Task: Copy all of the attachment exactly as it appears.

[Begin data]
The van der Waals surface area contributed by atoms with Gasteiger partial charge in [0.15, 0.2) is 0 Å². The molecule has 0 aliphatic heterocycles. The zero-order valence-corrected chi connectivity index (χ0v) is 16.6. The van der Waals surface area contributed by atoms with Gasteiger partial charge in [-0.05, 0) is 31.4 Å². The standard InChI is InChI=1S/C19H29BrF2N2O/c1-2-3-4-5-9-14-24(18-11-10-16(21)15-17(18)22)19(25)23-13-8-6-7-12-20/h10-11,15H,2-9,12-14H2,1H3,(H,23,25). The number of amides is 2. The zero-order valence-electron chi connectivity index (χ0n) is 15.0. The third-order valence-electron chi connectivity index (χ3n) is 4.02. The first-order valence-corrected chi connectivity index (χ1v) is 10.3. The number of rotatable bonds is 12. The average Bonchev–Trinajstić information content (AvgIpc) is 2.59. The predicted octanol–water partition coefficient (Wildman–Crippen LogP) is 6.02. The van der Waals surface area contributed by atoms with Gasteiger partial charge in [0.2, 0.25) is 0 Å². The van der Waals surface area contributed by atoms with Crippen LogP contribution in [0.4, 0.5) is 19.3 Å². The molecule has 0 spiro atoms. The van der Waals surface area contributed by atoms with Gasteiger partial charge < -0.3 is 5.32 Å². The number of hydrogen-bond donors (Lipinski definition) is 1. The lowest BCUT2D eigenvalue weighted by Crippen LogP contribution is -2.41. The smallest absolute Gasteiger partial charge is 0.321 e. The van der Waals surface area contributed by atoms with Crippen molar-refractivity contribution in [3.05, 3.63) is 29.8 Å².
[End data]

The van der Waals surface area contributed by atoms with Gasteiger partial charge in [0.15, 0.2) is 0 Å². The molecule has 0 aliphatic heterocycles. The zero-order valence-corrected chi connectivity index (χ0v) is 16.6. The van der Waals surface area contributed by atoms with Gasteiger partial charge in [-0.05, 0) is 31.4 Å². The standard InChI is InChI=1S/C19H29BrF2N2O/c1-2-3-4-5-9-14-24(18-11-10-16(21)15-17(18)22)19(25)23-13-8-6-7-12-20/h10-11,15H,2-9,12-14H2,1H3,(H,23,25). The number of amides is 2. The zero-order valence-electron chi connectivity index (χ0n) is 15.0. The third-order valence-electron chi connectivity index (χ3n) is 4.02. The first-order valence-corrected chi connectivity index (χ1v) is 10.3. The number of rotatable bonds is 12. The average Bonchev–Trinajstić information content (AvgIpc) is 2.59. The predicted octanol–water partition coefficient (Wildman–Crippen LogP) is 6.02. The van der Waals surface area contributed by atoms with Gasteiger partial charge in [0.2, 0.25) is 0 Å². The van der Waals surface area contributed by atoms with Crippen LogP contribution in [0.4, 0.5) is 19.3 Å². The molecule has 0 spiro atoms. The van der Waals surface area contributed by atoms with Gasteiger partial charge < -0.3 is 5.32 Å². The number of hydrogen-bond donors (Lipinski definition) is 1. The lowest BCUT2D eigenvalue weighted by Crippen LogP contribution is -2.41. The smallest absolute Gasteiger partial charge is 0.321 e. The van der Waals surface area contributed by atoms with Crippen molar-refractivity contribution in [3.05, 3.63) is 29.8 Å².